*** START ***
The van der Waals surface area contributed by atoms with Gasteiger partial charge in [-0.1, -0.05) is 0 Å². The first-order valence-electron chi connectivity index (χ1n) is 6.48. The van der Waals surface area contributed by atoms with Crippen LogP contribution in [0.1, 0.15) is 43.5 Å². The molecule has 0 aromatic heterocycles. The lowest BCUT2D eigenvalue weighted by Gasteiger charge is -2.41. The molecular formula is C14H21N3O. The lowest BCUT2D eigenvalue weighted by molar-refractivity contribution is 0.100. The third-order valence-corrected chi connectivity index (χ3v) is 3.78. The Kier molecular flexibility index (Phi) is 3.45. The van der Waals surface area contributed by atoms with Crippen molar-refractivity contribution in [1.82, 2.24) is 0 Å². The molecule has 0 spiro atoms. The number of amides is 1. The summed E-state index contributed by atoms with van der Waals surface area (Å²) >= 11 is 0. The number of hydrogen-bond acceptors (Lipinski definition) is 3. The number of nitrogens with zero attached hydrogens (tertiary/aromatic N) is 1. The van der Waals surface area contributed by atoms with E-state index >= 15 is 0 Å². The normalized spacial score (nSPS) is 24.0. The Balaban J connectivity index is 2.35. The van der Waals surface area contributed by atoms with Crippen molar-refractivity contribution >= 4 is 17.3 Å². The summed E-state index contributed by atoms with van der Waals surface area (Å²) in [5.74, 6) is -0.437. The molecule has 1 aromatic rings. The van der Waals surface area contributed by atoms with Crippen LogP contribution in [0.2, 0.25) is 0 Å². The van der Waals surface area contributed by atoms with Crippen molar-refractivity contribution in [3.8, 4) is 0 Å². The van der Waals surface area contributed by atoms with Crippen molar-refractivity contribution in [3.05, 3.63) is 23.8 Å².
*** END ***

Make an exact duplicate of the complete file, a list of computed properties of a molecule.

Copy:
The van der Waals surface area contributed by atoms with Gasteiger partial charge in [-0.1, -0.05) is 0 Å². The first-order valence-electron chi connectivity index (χ1n) is 6.48. The van der Waals surface area contributed by atoms with Crippen LogP contribution in [0.1, 0.15) is 43.5 Å². The molecule has 0 aromatic heterocycles. The lowest BCUT2D eigenvalue weighted by Gasteiger charge is -2.41. The molecular formula is C14H21N3O. The lowest BCUT2D eigenvalue weighted by molar-refractivity contribution is 0.100. The third-order valence-corrected chi connectivity index (χ3v) is 3.78. The Kier molecular flexibility index (Phi) is 3.45. The van der Waals surface area contributed by atoms with Crippen molar-refractivity contribution in [1.82, 2.24) is 0 Å². The molecule has 0 spiro atoms. The number of amides is 1. The summed E-state index contributed by atoms with van der Waals surface area (Å²) >= 11 is 0. The number of hydrogen-bond acceptors (Lipinski definition) is 3. The number of nitrogens with zero attached hydrogens (tertiary/aromatic N) is 1. The van der Waals surface area contributed by atoms with E-state index >= 15 is 0 Å². The normalized spacial score (nSPS) is 24.0. The Balaban J connectivity index is 2.35. The van der Waals surface area contributed by atoms with Crippen molar-refractivity contribution >= 4 is 17.3 Å². The summed E-state index contributed by atoms with van der Waals surface area (Å²) in [5.74, 6) is -0.437. The molecule has 1 aromatic rings. The van der Waals surface area contributed by atoms with Crippen LogP contribution in [0.2, 0.25) is 0 Å². The van der Waals surface area contributed by atoms with Crippen molar-refractivity contribution in [3.8, 4) is 0 Å². The van der Waals surface area contributed by atoms with Crippen molar-refractivity contribution in [3.05, 3.63) is 23.8 Å².